• "no copying" is overselling this a tad. the struct still have to be copied. even if "createData()" only modified 1 element in the Data struct, the entire struct is still copied back to the caller once - this is easily verified by looking at the assembly generated. (Atlest for non static functions that need to adhere to a platform ABI. More optimizations are available for static functions, or whople program optimizers for the compilers that has those. – Anonym Jan 28 '10 at 16:03
  • 7
    seriously, there is no copying. I have checked the assembly generated. – Alex Brown Jan 28 '10 at 16:23
  • 1
    @all: Let's just say that it depends. Cause it does depend. The above simple case is optimized, all is known at compile time. Try fill in all 256 values in a loop, with say data.values[i] = rand(). or some other external function. gcc (4.4.1 atlest with -O2) will memcpy it all back to the caller. gcc will not generate a memcpy for the above simple case thoug. Other compilers might differ. – leeeroy Jan 28 '10 at 22:31
  • 4
    more info, the question was tagged C. gcc will indeed not generate a copy for struct returns if you compile the code as C++. (But it will if you compile it as C if all values of the array are filled in from sources not known at compile time) – leeeroy Jan 28 '10 at 22:42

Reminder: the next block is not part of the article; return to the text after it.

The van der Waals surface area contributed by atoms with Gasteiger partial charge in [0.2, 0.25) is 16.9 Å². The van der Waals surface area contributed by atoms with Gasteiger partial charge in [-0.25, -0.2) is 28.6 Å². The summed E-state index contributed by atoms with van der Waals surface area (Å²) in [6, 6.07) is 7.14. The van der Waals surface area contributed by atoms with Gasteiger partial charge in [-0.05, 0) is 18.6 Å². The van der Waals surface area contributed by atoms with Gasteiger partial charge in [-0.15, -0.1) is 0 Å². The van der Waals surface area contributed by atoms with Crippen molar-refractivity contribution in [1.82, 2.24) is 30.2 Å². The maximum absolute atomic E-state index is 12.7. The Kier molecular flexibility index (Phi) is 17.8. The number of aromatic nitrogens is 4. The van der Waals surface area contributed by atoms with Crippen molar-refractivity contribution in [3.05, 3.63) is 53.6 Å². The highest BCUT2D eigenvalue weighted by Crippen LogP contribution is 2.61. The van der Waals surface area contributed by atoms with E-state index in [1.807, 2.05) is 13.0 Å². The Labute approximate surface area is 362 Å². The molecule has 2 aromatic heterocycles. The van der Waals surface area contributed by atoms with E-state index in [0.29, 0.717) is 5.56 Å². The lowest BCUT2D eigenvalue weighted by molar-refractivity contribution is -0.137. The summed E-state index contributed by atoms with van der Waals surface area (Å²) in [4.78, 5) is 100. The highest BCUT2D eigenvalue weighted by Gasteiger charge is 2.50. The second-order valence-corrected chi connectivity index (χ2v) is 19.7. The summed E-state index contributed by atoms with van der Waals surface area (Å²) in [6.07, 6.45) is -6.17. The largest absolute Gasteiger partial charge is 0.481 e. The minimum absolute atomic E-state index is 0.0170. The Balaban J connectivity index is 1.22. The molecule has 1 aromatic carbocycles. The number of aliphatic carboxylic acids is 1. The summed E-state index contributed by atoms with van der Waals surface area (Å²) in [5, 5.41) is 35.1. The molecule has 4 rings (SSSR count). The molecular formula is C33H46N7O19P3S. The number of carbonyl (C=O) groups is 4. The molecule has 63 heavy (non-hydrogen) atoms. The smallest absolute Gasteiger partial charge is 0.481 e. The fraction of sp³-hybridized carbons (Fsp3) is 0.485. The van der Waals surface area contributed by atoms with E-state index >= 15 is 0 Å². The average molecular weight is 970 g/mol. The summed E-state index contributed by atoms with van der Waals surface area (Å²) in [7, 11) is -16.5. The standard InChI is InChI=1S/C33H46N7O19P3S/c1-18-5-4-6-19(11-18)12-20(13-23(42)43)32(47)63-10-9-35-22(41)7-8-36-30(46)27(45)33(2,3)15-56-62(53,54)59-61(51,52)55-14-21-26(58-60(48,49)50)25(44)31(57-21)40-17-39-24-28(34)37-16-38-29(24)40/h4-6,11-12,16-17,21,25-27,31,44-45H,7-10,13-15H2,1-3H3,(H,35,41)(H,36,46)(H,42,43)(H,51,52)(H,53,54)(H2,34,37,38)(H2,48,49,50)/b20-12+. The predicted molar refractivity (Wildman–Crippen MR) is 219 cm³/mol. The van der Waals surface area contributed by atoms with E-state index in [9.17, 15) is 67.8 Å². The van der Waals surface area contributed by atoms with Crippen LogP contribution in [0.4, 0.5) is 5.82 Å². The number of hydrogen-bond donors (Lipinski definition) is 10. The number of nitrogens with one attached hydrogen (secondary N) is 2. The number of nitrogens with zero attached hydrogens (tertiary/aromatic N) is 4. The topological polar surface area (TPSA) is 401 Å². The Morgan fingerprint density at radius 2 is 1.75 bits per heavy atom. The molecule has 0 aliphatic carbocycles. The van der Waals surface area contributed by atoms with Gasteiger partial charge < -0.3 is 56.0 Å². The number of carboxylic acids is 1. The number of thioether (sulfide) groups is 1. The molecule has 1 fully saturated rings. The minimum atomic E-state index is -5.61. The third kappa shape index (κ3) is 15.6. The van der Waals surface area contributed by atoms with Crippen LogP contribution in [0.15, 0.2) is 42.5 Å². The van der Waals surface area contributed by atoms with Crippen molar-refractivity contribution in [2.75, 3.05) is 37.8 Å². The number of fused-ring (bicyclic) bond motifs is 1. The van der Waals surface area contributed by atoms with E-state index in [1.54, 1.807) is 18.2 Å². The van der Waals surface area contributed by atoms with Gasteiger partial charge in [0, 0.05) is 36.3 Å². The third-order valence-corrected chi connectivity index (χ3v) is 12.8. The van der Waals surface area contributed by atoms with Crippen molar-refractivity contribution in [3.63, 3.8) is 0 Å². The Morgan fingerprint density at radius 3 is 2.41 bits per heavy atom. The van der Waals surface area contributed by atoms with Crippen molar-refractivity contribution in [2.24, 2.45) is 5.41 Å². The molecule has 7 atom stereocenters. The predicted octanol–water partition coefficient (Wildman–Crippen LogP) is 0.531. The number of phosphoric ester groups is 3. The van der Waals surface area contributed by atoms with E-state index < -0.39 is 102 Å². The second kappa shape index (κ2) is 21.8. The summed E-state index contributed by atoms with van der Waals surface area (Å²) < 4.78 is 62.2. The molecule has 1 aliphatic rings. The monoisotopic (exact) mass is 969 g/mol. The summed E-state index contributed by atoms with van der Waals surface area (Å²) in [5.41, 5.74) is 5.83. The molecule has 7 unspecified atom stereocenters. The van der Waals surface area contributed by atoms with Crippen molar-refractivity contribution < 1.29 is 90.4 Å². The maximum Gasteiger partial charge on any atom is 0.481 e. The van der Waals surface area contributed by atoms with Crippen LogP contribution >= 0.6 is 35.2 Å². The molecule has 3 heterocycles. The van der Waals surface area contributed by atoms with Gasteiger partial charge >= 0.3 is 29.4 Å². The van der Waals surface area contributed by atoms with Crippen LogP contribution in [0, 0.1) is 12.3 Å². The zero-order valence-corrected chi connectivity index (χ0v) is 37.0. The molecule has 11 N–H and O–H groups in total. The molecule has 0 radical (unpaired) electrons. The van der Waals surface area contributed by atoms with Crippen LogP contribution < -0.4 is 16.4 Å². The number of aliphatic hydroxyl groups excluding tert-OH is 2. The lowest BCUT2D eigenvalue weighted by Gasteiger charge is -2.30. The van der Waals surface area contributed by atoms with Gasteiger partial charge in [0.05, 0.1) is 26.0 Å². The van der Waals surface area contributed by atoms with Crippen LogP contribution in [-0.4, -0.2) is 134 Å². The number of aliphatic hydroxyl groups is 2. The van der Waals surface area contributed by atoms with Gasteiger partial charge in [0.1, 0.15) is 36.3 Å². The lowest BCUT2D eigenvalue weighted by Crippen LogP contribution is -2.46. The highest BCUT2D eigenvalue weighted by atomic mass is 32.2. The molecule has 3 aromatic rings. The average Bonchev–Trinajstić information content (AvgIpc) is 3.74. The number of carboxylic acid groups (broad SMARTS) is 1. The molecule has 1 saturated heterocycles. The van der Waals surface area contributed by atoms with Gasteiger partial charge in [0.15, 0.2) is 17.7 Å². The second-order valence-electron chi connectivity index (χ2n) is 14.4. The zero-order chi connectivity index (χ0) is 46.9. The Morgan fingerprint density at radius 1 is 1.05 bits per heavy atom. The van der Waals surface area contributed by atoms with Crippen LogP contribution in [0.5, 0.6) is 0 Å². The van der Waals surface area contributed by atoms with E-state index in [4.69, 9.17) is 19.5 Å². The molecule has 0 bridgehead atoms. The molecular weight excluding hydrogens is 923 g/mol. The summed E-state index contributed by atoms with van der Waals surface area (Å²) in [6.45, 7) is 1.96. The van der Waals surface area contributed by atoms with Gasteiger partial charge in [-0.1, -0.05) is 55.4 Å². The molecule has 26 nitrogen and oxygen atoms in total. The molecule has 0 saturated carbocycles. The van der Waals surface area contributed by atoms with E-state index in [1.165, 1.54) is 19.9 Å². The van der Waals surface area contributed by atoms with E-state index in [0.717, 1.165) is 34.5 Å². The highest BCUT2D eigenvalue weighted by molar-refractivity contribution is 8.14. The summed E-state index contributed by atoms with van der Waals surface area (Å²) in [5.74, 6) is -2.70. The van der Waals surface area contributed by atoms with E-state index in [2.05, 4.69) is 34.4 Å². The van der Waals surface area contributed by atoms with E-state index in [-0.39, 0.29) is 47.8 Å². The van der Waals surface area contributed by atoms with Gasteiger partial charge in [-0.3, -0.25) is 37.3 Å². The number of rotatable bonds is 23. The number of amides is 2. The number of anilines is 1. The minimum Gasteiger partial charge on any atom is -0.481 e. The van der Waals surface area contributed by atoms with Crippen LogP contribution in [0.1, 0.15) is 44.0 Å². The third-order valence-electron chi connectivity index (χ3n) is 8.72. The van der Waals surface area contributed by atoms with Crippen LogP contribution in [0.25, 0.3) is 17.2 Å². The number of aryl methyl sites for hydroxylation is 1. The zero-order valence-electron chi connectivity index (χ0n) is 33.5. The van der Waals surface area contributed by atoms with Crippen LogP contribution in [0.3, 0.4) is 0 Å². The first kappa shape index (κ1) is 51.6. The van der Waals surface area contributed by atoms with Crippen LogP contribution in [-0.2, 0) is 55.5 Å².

• 1
    the question was tagged C, but the code is clearly c++. Note the missing struct before each use of the Data type. – Alex Brown Jan 29 '10 at 12:02
7

But for a large structure, it has to be on the heap stack.

Indeed so! A large structure declared as a local variable is allocated on the stack. Glad to have that cleared up.

As for avoiding copying, as others have noted:

  • Most calling conventions deal with "function returning struct" by passing an additional parameter that points the location in the caller's stack frame in which the struct should be placed. This is definitely a matter for the calling convention and not the language.

  • With this calling convention, it becomes possible for even a relatively simple compiler to notice when a code path is definitely going to return a struct, and for it to fix assignments to that struct's members so that they go directly into the caller's frame and don't have to be copied. The key is for the compiler to notice that all terminating code paths through the function return the same struct variable. If that's the case, the compiler can safely use the space in the caller's frame, eliminating the need for a copy at the point of return.